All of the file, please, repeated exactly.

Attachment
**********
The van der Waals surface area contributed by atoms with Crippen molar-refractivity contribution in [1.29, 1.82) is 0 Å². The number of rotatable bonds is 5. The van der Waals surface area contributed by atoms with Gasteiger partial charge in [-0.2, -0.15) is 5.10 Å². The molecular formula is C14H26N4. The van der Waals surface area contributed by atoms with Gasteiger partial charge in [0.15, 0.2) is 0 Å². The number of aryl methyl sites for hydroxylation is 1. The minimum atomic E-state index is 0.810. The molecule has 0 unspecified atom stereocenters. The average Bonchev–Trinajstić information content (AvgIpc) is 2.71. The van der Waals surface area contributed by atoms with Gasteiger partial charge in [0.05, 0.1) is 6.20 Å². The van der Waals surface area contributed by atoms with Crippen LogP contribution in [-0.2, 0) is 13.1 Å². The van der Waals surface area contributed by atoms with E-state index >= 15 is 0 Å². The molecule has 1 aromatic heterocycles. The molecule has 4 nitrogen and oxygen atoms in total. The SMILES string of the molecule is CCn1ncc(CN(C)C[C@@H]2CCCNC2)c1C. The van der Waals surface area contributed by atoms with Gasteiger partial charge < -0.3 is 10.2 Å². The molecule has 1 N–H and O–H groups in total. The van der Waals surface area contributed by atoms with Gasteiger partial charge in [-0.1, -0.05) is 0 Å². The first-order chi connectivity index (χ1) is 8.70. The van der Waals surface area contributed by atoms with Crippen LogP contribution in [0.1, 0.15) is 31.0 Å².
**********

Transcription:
The van der Waals surface area contributed by atoms with Crippen molar-refractivity contribution in [1.29, 1.82) is 0 Å². The number of rotatable bonds is 5. The van der Waals surface area contributed by atoms with Gasteiger partial charge in [-0.2, -0.15) is 5.10 Å². The molecular formula is C14H26N4. The van der Waals surface area contributed by atoms with Gasteiger partial charge in [0.15, 0.2) is 0 Å². The number of aryl methyl sites for hydroxylation is 1. The minimum atomic E-state index is 0.810. The molecule has 0 unspecified atom stereocenters. The average Bonchev–Trinajstić information content (AvgIpc) is 2.71. The van der Waals surface area contributed by atoms with Gasteiger partial charge in [0.05, 0.1) is 6.20 Å². The van der Waals surface area contributed by atoms with Crippen LogP contribution in [-0.2, 0) is 13.1 Å². The van der Waals surface area contributed by atoms with E-state index >= 15 is 0 Å². The molecule has 1 aromatic heterocycles. The molecule has 4 nitrogen and oxygen atoms in total. The SMILES string of the molecule is CCn1ncc(CN(C)C[C@@H]2CCCNC2)c1C. The van der Waals surface area contributed by atoms with Gasteiger partial charge < -0.3 is 10.2 Å². The molecule has 1 N–H and O–H groups in total. The van der Waals surface area contributed by atoms with Gasteiger partial charge in [-0.1, -0.05) is 0 Å². The first-order chi connectivity index (χ1) is 8.70. The van der Waals surface area contributed by atoms with Crippen LogP contribution in [0.1, 0.15) is 31.0 Å².